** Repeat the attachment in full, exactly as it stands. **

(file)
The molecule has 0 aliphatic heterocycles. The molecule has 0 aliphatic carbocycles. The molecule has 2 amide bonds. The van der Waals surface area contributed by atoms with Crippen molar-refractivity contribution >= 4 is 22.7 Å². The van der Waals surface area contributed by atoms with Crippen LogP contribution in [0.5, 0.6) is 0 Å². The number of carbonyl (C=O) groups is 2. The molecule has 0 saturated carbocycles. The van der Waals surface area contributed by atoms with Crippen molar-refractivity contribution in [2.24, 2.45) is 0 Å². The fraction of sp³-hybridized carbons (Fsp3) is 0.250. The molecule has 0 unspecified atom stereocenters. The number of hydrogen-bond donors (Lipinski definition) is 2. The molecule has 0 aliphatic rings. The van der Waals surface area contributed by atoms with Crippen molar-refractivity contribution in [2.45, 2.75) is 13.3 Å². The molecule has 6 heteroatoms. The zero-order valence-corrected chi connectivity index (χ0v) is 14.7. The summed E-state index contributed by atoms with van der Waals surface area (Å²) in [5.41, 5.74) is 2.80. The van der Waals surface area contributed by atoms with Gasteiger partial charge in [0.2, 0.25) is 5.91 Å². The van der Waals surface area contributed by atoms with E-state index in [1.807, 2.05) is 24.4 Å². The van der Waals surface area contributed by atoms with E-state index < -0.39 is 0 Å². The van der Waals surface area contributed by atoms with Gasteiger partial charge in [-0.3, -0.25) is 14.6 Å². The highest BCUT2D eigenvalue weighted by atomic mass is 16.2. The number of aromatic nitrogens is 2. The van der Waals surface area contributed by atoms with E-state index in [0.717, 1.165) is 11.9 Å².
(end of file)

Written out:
The molecule has 0 aliphatic heterocycles. The molecule has 0 aliphatic carbocycles. The molecule has 2 amide bonds. The van der Waals surface area contributed by atoms with Crippen molar-refractivity contribution >= 4 is 22.7 Å². The van der Waals surface area contributed by atoms with Crippen LogP contribution in [0.5, 0.6) is 0 Å². The number of carbonyl (C=O) groups is 2. The molecule has 0 saturated carbocycles. The van der Waals surface area contributed by atoms with Crippen molar-refractivity contribution in [2.24, 2.45) is 0 Å². The fraction of sp³-hybridized carbons (Fsp3) is 0.250. The molecule has 0 unspecified atom stereocenters. The number of hydrogen-bond donors (Lipinski definition) is 2. The molecule has 0 aliphatic rings. The van der Waals surface area contributed by atoms with Crippen molar-refractivity contribution in [2.45, 2.75) is 13.3 Å². The molecule has 6 heteroatoms. The zero-order valence-corrected chi connectivity index (χ0v) is 14.7. The summed E-state index contributed by atoms with van der Waals surface area (Å²) in [5.41, 5.74) is 2.80. The van der Waals surface area contributed by atoms with Gasteiger partial charge in [0.2, 0.25) is 5.91 Å². The van der Waals surface area contributed by atoms with E-state index in [1.807, 2.05) is 24.4 Å². The van der Waals surface area contributed by atoms with E-state index < -0.39 is 0 Å². The van der Waals surface area contributed by atoms with Gasteiger partial charge in [-0.3, -0.25) is 14.6 Å². The highest BCUT2D eigenvalue weighted by atomic mass is 16.2. The number of aromatic nitrogens is 2. The van der Waals surface area contributed by atoms with E-state index in [0.717, 1.165) is 11.9 Å².